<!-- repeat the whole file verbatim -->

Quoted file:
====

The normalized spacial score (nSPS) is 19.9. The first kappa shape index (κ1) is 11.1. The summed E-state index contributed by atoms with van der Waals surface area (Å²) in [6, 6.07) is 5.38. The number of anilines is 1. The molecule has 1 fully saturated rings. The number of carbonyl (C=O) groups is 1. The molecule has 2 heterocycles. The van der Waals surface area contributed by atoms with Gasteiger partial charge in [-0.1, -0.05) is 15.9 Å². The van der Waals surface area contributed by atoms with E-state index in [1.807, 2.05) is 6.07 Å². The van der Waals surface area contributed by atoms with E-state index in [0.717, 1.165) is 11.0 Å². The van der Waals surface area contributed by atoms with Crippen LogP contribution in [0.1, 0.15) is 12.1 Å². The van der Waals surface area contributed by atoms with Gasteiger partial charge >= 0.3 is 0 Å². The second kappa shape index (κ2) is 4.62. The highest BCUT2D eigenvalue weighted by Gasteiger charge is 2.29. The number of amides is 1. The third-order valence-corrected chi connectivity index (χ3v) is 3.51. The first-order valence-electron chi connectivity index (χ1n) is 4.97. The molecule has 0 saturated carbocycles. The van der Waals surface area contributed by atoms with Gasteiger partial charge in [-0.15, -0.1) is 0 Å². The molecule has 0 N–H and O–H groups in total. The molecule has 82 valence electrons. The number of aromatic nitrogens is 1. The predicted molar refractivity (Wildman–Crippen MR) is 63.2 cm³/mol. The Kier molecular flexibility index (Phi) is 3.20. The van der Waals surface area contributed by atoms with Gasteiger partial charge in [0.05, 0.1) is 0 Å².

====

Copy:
The normalized spacial score (nSPS) is 19.9. The first kappa shape index (κ1) is 11.1. The summed E-state index contributed by atoms with van der Waals surface area (Å²) in [6, 6.07) is 5.38. The number of anilines is 1. The molecule has 1 fully saturated rings. The number of carbonyl (C=O) groups is 1. The molecule has 2 heterocycles. The van der Waals surface area contributed by atoms with Gasteiger partial charge in [-0.1, -0.05) is 15.9 Å². The van der Waals surface area contributed by atoms with E-state index in [1.807, 2.05) is 6.07 Å². The van der Waals surface area contributed by atoms with E-state index in [0.717, 1.165) is 11.0 Å². The van der Waals surface area contributed by atoms with Crippen LogP contribution in [0.1, 0.15) is 12.1 Å². The van der Waals surface area contributed by atoms with Gasteiger partial charge >= 0.3 is 0 Å². The second kappa shape index (κ2) is 4.62. The highest BCUT2D eigenvalue weighted by Gasteiger charge is 2.29. The number of amides is 1. The third-order valence-corrected chi connectivity index (χ3v) is 3.51. The first-order valence-electron chi connectivity index (χ1n) is 4.97. The molecule has 0 saturated carbocycles. The van der Waals surface area contributed by atoms with Gasteiger partial charge in [-0.15, -0.1) is 0 Å². The molecule has 0 N–H and O–H groups in total. The molecule has 82 valence electrons. The number of aromatic nitrogens is 1. The predicted molar refractivity (Wildman–Crippen MR) is 63.2 cm³/mol. The Kier molecular flexibility index (Phi) is 3.20. The van der Waals surface area contributed by atoms with Gasteiger partial charge in [0.05, 0.1) is 0 Å².